For several years, he then worked around the world for Intercontinental hotels, primarily in the Middle East and Asia. “Admittedly, these were all desk jobs in a managerial capacity,” Fernando says. “But it was exactly during this time that I discovered the magic of gastronomy. For me, it became increasingly clear: When I returned to London, I would open a restaurant.” But what kind exactly? The globetrotting desk jockey didn’t know the answer until he arrived back in London.

In the meantime, the British capital had changed significantly – especially when it came to gastronomy. “In the past,” Fernando explains, “you could only find Sri Lankan restaurants on the outskirts of the city, in neighborhoods like Harrow or Wembley. Now, suddenly, these kinds of restaurants had popped up in the middle of the city. Unlike those on the outskirts of town, however, these were not small, family-run restaurants, but rather fairly large-scale ones that had far more than just ten employees.” Fernando knew that a trend was emerging here that was closely related to himself. Now it was time to strike – and seize the opportunity.

Welcome to Paradise restaurant

“I wanted to make something that was free of clichés and authentic, but at the same time creatively rethinking Sri Lankan cuisine,” Fernando says. To put this creativity at the center, Fernando chose the cool, pared-down design of Tropical Brutalism. “During my holidays as a child and also later stays in Sri Lanka, I was always impressed by this architecture, which somehow also symbolizes urban restaurants in Sri Lankan cities,” he explains.


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In the midst of these clear lines, the dishes become even more prominent as the main players in the restaurant. The meat comes from small organic farms, the fish is caught in the cool seas of English harbor towns and spices – many of which are difficult to get in England, let alone in Europe – come from producers in Sri Lanka, who Fernando and his head chef and the entire team regularly visit on site.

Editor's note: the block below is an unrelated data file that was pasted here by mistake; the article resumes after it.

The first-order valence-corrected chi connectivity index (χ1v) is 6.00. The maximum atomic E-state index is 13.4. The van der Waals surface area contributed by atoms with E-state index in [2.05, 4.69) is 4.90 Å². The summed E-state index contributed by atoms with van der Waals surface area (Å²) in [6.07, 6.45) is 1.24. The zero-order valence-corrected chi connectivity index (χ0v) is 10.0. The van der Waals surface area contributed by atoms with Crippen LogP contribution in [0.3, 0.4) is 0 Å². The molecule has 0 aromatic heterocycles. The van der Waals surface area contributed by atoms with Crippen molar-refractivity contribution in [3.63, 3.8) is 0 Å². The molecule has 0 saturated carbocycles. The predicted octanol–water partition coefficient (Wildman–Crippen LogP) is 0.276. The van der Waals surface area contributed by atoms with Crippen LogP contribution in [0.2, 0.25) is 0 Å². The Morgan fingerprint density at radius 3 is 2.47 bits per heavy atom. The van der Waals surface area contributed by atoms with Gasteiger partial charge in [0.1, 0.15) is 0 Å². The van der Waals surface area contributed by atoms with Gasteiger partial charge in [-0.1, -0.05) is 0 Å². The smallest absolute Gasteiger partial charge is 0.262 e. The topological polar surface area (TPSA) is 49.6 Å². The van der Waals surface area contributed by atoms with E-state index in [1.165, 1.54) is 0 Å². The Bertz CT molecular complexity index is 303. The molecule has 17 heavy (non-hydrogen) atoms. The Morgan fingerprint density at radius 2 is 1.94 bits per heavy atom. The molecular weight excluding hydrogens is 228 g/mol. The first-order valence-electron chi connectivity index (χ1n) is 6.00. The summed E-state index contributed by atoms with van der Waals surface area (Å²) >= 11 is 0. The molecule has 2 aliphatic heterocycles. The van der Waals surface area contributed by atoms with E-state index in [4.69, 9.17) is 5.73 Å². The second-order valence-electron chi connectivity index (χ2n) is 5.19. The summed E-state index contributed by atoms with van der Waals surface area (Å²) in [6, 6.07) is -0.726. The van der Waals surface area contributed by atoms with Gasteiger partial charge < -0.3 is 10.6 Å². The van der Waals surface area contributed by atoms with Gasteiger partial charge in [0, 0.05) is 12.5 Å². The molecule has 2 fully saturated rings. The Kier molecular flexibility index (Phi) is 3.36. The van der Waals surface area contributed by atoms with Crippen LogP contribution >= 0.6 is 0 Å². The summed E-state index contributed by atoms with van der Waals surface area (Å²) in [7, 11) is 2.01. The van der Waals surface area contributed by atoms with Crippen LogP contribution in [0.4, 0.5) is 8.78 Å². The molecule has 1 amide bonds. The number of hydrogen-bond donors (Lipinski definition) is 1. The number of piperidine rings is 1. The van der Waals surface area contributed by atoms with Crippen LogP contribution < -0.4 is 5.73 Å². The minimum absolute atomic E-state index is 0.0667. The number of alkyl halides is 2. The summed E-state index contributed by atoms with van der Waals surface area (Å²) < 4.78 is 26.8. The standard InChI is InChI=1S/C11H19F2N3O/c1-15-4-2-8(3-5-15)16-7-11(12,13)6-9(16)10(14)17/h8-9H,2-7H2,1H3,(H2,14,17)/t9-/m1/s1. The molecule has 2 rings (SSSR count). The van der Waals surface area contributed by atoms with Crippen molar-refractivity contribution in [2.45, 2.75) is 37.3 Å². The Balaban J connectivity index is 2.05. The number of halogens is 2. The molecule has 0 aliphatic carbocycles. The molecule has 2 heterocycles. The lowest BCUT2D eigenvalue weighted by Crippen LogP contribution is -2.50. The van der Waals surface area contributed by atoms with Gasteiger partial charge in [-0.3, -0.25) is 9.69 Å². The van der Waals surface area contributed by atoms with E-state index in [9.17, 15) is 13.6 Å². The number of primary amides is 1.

For example, the hand-picked saithe from the idyllic harbor town of Newlyn near Cornwall, served raw with coconut and calamond orange, pomelo and trout rye. Or the chopped chicken, seared, with a wide variety of dark earthy spices from Sri Lanka, fresh green peppercorns and an espuma of citrus leaves.

Dish from the restaurant Paradise

Image: Rebecca Dickson

Dishes like these were what drew hungry journalists a few weeks after the opening. Their praise in England’s biggest newspapers clinched the breakthrough for Paradise just before the first Corona lockdown. Today, the Michelin Guide recommends Paradise in the Bib Gourmand section, which is still a rarity for a restaurant with Sri Lankan food.

“Thankfully, we didn’t completely drop the ball during the pandemic,” says Fernando. We are always seeking to improve and think one step ahead. In March, we therefore began turning the restaurant into a cocktail bar with snacks after 10 p.m. And that’s because our tropical cocktails made with unique products have delighted an increasing number of guests, including as a food pairing alternative to wine. In fact, we’ve discovered our cocktails simply pair so much better with spicy food than most wines!”


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Dom Fernando – a man of contradictions? After an evening at Paradise restaurant, you can’t help but rethink your first impression. After all, there are actually no contradictions here at all. Although all details may seem contradictory at first glance, they are all well thought-out and coordinated. But this is only understood by those who take a seat in the midst of these rough concrete walls – and are persuaded otherwise by food and drink.